The Blood Eagle was a method of torture and execution that is sometimes mentioned in Nordic saga legends. It was performed by cutting the ribs of the victim by the spine, breaking the ribs so they resembled blood-stained wings, and pulling the lungs out through the wounds in the victim's back. Salt was sprinkled in the wounds. Victims of the method of execution, as mentioned in skaldic poetry and the Norse sagas, are believed to have included King Ælla of Northumbria, Halfdan son of King Haraldr Hárfagri of Norway, King Maelgualai of Munster, and possibly Archbishop Ælfheah of Canterbury.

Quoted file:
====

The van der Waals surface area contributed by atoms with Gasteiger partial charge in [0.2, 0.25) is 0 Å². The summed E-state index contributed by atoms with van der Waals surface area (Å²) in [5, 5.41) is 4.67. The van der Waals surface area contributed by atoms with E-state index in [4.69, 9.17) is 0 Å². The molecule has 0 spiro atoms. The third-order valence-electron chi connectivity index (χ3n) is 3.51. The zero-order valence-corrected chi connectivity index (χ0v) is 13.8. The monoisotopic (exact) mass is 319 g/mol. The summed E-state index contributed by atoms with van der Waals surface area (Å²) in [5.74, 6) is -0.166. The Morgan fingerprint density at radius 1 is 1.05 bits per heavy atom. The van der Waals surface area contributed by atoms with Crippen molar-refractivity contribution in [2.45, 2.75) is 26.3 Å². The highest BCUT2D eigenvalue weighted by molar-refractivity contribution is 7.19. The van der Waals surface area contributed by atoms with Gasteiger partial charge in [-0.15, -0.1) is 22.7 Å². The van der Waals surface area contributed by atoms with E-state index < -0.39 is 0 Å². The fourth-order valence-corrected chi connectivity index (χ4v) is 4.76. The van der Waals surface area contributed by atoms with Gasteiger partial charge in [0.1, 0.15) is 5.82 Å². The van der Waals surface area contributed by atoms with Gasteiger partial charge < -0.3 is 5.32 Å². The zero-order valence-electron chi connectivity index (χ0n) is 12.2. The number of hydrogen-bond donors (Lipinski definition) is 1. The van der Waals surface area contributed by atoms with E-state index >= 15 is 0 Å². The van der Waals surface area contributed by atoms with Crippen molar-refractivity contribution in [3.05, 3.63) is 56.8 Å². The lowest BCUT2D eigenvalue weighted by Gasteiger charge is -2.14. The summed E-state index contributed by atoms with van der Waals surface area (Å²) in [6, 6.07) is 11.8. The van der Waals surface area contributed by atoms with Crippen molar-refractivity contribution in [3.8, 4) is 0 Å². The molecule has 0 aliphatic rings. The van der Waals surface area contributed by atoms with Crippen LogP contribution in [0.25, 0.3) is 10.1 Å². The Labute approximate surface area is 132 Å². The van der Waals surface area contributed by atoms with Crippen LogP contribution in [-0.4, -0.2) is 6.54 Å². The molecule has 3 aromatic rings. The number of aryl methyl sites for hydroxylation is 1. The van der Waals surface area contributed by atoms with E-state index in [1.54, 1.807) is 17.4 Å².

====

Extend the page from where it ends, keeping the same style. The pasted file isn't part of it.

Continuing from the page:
The historicity of the practice is disputed. Some take it as historical evidence of atrocities fueled by pagan hatred of Christianity. Others take it as fiction: heroic Icelandic sagas, skaldic poetry and inaccurate translations.